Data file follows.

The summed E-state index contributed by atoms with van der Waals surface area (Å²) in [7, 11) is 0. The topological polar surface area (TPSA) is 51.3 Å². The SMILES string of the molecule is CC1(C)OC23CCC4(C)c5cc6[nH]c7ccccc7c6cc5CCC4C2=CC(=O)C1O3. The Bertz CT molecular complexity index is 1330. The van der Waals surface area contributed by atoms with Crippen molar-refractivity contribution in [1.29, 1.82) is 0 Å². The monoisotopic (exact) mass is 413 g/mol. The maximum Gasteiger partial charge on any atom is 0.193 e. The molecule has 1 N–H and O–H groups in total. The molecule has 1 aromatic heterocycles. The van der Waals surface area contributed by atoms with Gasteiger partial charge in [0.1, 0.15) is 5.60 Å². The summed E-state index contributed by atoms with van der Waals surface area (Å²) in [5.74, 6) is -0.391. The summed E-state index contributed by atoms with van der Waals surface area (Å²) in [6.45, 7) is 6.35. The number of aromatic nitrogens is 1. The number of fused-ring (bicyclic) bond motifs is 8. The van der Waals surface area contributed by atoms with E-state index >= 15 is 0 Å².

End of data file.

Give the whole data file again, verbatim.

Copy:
The summed E-state index contributed by atoms with van der Waals surface area (Å²) in [7, 11) is 0. The topological polar surface area (TPSA) is 51.3 Å². The SMILES string of the molecule is CC1(C)OC23CCC4(C)c5cc6[nH]c7ccccc7c6cc5CCC4C2=CC(=O)C1O3. The Bertz CT molecular complexity index is 1330. The van der Waals surface area contributed by atoms with Crippen molar-refractivity contribution in [1.29, 1.82) is 0 Å². The monoisotopic (exact) mass is 413 g/mol. The maximum Gasteiger partial charge on any atom is 0.193 e. The molecule has 1 N–H and O–H groups in total. The molecule has 1 aromatic heterocycles. The van der Waals surface area contributed by atoms with Gasteiger partial charge in [0.1, 0.15) is 5.60 Å². The summed E-state index contributed by atoms with van der Waals surface area (Å²) in [5.74, 6) is -0.391. The summed E-state index contributed by atoms with van der Waals surface area (Å²) in [6.45, 7) is 6.35. The number of aromatic nitrogens is 1. The number of fused-ring (bicyclic) bond motifs is 8. The van der Waals surface area contributed by atoms with E-state index >= 15 is 0 Å².